Refleksje metodyczne o wywiadach z urzędnikami w Łodzi w latach 1960-1961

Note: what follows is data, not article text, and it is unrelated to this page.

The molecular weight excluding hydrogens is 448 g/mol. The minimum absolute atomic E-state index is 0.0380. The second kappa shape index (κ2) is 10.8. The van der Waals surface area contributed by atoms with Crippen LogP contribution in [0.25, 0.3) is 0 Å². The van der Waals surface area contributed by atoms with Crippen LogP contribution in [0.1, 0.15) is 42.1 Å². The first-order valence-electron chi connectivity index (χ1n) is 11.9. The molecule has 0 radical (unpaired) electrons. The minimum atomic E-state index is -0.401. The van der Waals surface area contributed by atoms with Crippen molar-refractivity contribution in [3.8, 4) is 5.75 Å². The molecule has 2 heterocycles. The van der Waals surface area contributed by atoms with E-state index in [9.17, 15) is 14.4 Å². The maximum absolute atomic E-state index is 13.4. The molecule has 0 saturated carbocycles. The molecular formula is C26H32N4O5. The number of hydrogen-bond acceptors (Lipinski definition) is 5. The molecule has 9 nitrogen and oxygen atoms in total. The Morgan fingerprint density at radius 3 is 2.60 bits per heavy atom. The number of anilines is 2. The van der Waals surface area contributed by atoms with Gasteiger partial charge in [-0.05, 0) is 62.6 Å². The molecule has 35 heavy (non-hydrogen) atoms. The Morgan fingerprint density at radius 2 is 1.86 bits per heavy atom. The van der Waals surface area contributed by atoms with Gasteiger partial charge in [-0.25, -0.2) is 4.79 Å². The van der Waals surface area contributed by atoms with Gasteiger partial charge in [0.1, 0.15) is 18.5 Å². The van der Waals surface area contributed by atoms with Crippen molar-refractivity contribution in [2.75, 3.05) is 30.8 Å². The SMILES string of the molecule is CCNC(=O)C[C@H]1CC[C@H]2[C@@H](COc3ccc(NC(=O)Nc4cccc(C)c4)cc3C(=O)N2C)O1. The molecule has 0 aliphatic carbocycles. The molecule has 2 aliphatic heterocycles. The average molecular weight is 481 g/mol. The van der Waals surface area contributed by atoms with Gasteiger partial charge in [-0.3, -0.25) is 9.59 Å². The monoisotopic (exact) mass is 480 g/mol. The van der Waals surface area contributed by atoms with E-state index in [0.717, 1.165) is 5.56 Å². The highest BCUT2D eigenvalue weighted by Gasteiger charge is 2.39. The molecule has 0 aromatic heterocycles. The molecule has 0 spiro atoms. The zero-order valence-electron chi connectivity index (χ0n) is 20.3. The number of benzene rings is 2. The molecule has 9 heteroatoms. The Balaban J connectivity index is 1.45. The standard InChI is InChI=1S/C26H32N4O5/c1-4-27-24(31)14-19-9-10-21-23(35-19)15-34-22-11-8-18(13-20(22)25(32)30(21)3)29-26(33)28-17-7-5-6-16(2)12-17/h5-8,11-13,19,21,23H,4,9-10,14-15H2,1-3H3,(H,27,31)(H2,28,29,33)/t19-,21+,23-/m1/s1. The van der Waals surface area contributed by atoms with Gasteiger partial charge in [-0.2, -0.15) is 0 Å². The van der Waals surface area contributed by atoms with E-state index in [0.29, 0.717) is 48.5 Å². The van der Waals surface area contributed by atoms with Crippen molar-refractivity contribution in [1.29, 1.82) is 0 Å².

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On the occasion of interviews concerning the professional career with a random sample of 525 office workers, six female interviewers prepared observation reports on the way the rapport was established, the behavior of respondents during the interviews and their reactions to the person of an interviewer as well as to particular questions. They also obtained from 125 respondents their free answers to the question: “What is sociology?” (It was explained to the respondents that the aim of this, research was to prepare a sociological work on the social position of office workers.) Using these materials the author (who herself was one of the six interviewers) presents, in an impressionistic manner, some of the obstacles and difficulties encountered most often in the milieu of office workers as well as the methods employed to surmount them. Following are the main factors making for insincerity, suspicion or even refusals to grant an interview on the part of respondents: 1° – a state of anxiety during the research period caused by the reorganization of the public administration and by ensuing dismissals of those office workers who did not possess required qualifications; 2° – reminiscences of the stalinist period prior to 1956; 3° – a way of viewing sociological researches as an activity closely connected with propaganda and current politics; 4° – a conviction that such researches are useless as they cannot contribute to the improvement of a low social position of office workers, underpayed and unjustly criticized as “bureaucrats”; 5° – an attitude of incertitude and a generalized fear towards superiors in the office. Among factors making for good rapport and sincerity in interviews, the following ones are distinguished: 1° – a customary politeness toward an unknown person appearing in the role of a visitor; 2° – a desire to make easier the work of interviewers who asked politely for an interview; 3° – popularity and notoriety of the professor directing the research; 4° — expectations that research results would contribute to the improvement of the social position of office workers. Two types of interviewers were distinguished according to the way they treated respondents and interviews: the one characterised by an emotional involvement with regard to the person interviewed, his/her personal problems, etc., and the other more impassible and oriented primarily to the correct fulfilment of instructions concerning the prescribed interviewing procedure.